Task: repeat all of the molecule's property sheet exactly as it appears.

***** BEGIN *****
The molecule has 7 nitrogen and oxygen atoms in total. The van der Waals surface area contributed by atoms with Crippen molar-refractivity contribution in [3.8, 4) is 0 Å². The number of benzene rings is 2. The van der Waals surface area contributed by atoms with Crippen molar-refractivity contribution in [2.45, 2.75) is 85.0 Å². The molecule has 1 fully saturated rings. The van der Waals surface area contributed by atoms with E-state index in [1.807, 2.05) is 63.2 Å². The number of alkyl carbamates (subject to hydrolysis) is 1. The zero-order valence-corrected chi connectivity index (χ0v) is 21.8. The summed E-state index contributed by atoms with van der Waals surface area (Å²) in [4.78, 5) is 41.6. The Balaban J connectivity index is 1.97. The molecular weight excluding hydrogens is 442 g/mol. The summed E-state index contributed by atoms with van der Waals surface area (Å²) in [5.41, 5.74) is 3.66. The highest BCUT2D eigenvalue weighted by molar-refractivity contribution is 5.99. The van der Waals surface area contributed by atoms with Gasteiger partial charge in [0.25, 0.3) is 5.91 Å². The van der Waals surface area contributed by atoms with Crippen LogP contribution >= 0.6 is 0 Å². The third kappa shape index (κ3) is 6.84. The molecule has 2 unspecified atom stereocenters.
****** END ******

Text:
The molecule has 7 nitrogen and oxygen atoms in total. The van der Waals surface area contributed by atoms with Crippen molar-refractivity contribution in [3.8, 4) is 0 Å². The number of benzene rings is 2. The van der Waals surface area contributed by atoms with Crippen molar-refractivity contribution in [2.45, 2.75) is 85.0 Å². The molecule has 1 fully saturated rings. The van der Waals surface area contributed by atoms with E-state index in [1.807, 2.05) is 63.2 Å². The number of alkyl carbamates (subject to hydrolysis) is 1. The zero-order valence-corrected chi connectivity index (χ0v) is 21.8. The summed E-state index contributed by atoms with van der Waals surface area (Å²) in [4.78, 5) is 41.6. The Balaban J connectivity index is 1.97. The molecular weight excluding hydrogens is 442 g/mol. The summed E-state index contributed by atoms with van der Waals surface area (Å²) in [5.41, 5.74) is 3.66. The highest BCUT2D eigenvalue weighted by molar-refractivity contribution is 5.99. The van der Waals surface area contributed by atoms with Gasteiger partial charge in [0.25, 0.3) is 5.91 Å². The van der Waals surface area contributed by atoms with Crippen LogP contribution >= 0.6 is 0 Å². The third kappa shape index (κ3) is 6.84. The molecule has 2 unspecified atom stereocenters.